Climate Justice: From New York to Belgium

By Florence Humblet, 2020 LL.M



During the fall term, I attended the seminar “Food Systems and US Environmental Law” taught by Professor Peter Lehner. For many years, I had been interested in food policy, notably due to some personal health problems. This interest had however been oriented towards public health rather than the environment, but did you know that global livestock production is responsible for about one-fifth of all greenhouse gases – more than transportation? According to Professor Lehner, the Food System, from agricultural production and distribution to consumption and waste, shapes our environment, climate, and public health. Never before had I realized these issues intersected so exquisitely. This was a signal moment for me. In the context of the current climate change crisis, I wanted to learn more about the Food System’s impact.


As part of this seminar, I wrote a paper on “subnational environmental constitutionalism in the agricultural sector.” In other words, I examined the extent to which the right to a healthy environment, enshrined in US states’ constitutions, can impact the agricultural sector. I found the relationship between the environment and human rights to be a fascinating topic.


What was even more incredible was the way the constitutions of Pennsylvania and Montana particularly stood out in my research. Is the US not seen internationally as “skeptical” about protecting the environment? Have they not announced their official withdrawal from the Paris Climate Agreement? Yet, the constitutions of these two states guarantee a “real right” to a healthy environment, defined as an inherent personal freedom, imprescriptible and inalienable, which implies the responsibility of the public authorities and also that of each citizen who contributes to the environment by his/her/its behavior. Why not adopt this view in my home country, Belgium?



Yes, Belgium has a constitutional right to a healthy environment in its constitution (Article 23). However, its application remains in practice subject to the legislature’s goodwill. Without direct effect, citizens cannot take legal action to defend the environment itself. The current Climate case, namely the legal action brought by the NGO Klimaatzaak against the Belgian authorities, is a good example. The environmental defense is only invoked on an ancillary basis to protect the right for private and family life, and does not therefore stand on its own.


Following this eye-opening discovery, I wrote a note in the Belgian newspaper, La Libre, to share my research and to propose amending the Belgian Constitution to include such an enforceable right to a healthy environment. As an additional tool for citizens, this would also have a favourable impact on climate policies. The Achilles heel of environmental law remains its lack of effectiveness. Citizens are therefore naturally called to play an active role in the defence of the environment. The judge is also at the service of the effective scope of this constitutional change. In Belgium, an increase in his/her powers is not considered to be “a threat to the separation of powers.” Citizens’ suit encourages citizen participation in political debates for the benefit of all and enhances climate justice. So, let’s give them the tool to act now.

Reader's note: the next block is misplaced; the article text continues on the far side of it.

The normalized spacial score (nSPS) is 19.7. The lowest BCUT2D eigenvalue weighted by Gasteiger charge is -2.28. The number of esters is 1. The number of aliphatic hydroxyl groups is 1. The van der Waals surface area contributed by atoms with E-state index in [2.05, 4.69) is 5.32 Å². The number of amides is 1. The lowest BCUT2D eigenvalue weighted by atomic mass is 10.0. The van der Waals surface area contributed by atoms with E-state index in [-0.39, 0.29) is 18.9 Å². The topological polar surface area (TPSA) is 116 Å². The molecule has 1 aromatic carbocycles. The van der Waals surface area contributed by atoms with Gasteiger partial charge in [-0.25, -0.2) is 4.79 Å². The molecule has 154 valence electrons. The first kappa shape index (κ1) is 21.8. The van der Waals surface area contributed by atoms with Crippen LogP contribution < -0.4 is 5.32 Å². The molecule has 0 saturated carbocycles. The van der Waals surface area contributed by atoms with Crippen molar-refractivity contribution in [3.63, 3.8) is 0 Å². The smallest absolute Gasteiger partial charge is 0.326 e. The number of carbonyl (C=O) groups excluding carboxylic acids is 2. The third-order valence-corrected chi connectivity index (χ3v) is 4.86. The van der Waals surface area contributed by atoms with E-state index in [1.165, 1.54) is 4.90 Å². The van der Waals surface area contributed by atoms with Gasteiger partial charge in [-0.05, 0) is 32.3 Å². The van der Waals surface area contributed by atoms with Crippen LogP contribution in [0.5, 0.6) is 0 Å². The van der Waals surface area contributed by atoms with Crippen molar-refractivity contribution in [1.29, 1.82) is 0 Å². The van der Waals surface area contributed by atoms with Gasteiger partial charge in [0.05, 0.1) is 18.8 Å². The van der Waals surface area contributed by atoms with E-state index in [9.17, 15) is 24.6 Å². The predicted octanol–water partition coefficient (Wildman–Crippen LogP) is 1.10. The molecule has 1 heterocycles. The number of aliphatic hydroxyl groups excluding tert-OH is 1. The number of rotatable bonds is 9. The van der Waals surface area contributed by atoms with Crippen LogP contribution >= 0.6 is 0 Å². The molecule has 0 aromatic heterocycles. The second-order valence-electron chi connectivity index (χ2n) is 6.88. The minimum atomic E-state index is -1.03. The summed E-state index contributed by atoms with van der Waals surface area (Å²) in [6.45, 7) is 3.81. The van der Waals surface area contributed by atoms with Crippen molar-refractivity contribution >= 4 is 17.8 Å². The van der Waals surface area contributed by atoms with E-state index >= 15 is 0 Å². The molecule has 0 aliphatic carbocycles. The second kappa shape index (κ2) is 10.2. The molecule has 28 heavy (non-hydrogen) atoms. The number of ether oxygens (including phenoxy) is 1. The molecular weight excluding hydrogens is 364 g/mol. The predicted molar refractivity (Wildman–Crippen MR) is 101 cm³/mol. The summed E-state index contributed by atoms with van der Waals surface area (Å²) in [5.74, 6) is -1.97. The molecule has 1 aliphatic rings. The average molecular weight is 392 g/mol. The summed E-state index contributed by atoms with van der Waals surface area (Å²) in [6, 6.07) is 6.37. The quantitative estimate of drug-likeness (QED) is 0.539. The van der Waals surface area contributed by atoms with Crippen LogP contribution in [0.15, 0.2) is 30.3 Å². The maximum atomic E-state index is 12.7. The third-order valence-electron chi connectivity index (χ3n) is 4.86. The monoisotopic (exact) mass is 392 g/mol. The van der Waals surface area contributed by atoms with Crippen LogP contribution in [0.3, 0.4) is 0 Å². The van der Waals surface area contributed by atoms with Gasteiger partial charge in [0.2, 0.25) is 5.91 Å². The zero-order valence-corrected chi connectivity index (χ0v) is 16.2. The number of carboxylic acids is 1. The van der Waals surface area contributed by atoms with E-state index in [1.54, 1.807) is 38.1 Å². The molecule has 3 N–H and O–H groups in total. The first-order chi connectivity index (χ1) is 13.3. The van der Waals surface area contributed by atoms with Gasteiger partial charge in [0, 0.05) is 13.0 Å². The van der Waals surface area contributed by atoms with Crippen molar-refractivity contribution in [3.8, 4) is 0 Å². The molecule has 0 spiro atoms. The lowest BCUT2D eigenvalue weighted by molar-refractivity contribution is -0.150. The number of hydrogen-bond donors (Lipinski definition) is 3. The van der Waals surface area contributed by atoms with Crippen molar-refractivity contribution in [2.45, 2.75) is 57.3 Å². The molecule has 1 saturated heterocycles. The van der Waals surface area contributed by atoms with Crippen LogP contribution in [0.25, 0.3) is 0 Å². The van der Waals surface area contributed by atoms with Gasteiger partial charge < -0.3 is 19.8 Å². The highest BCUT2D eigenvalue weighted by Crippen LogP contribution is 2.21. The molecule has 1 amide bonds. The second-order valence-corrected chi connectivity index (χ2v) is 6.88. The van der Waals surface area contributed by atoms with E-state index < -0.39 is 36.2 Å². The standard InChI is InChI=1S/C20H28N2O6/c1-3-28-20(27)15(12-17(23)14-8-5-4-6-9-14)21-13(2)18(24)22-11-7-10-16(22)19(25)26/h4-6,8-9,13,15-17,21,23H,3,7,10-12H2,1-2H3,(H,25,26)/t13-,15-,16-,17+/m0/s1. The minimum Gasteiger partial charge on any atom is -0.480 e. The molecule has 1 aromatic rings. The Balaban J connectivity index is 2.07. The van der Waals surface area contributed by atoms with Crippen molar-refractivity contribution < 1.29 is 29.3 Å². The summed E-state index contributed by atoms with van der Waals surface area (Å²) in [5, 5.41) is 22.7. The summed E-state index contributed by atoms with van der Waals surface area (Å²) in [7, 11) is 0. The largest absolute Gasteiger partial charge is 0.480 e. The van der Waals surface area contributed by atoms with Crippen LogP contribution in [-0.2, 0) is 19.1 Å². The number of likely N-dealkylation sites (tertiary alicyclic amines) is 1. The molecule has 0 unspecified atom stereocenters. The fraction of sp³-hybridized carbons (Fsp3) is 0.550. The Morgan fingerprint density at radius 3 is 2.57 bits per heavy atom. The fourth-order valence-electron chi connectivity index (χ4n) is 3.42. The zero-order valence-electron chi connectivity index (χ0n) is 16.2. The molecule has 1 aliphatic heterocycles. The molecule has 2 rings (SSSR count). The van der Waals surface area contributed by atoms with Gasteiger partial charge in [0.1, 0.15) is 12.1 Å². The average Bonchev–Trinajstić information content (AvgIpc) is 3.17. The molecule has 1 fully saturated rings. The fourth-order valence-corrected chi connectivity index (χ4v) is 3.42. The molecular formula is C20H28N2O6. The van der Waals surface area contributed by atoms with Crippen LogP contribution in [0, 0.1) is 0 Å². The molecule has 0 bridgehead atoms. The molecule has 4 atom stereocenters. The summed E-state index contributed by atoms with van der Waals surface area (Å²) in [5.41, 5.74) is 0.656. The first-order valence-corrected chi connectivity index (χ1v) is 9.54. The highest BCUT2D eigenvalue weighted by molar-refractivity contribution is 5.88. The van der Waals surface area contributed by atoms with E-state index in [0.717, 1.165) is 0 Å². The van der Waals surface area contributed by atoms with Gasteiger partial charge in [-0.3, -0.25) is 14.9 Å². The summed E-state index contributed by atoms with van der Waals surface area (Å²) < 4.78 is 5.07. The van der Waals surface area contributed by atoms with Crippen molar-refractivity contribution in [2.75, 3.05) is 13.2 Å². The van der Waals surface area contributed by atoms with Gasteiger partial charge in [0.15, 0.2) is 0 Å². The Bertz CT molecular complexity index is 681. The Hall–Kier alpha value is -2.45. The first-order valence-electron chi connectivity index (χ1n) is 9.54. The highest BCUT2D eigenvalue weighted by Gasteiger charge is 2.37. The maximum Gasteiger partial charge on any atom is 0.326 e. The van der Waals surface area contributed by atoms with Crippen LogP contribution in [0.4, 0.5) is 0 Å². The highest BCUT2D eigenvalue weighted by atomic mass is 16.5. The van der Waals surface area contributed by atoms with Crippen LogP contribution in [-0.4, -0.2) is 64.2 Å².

The Pennsylvania and Montana jurisprudential experience has indeed shown the importance of this legal tool for further protecting the environment. Lawyer Maya Van Rossum, who brought the environmental cases in Pennsylvania, strongly supports it. In 2017, she launched the “Green Amendment Movement” dedicated to encouraging each American community to mobilize for a constitutional change. Ultimately, this research demonstrates the beauty of comparative law and the great opportunity of studying law abroad, such as an LL.M at Columbia Law School.


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Florence is a student from Belgium. She is a Research Assistant to Professor G. Bermann, Staffer of the Columbia Journal of European Law, Board Member of the Columbia International Arbitration Association, Officer of the Columbia Arbitration Day and Member of the 2020 Columbia Capstone Team. Next academic year, she will start a PhD on the Relationship between Ecological Sustainability and Human Rights, Climate Change Adaptation and the Role of EU Environmental Standards in the EU External Action.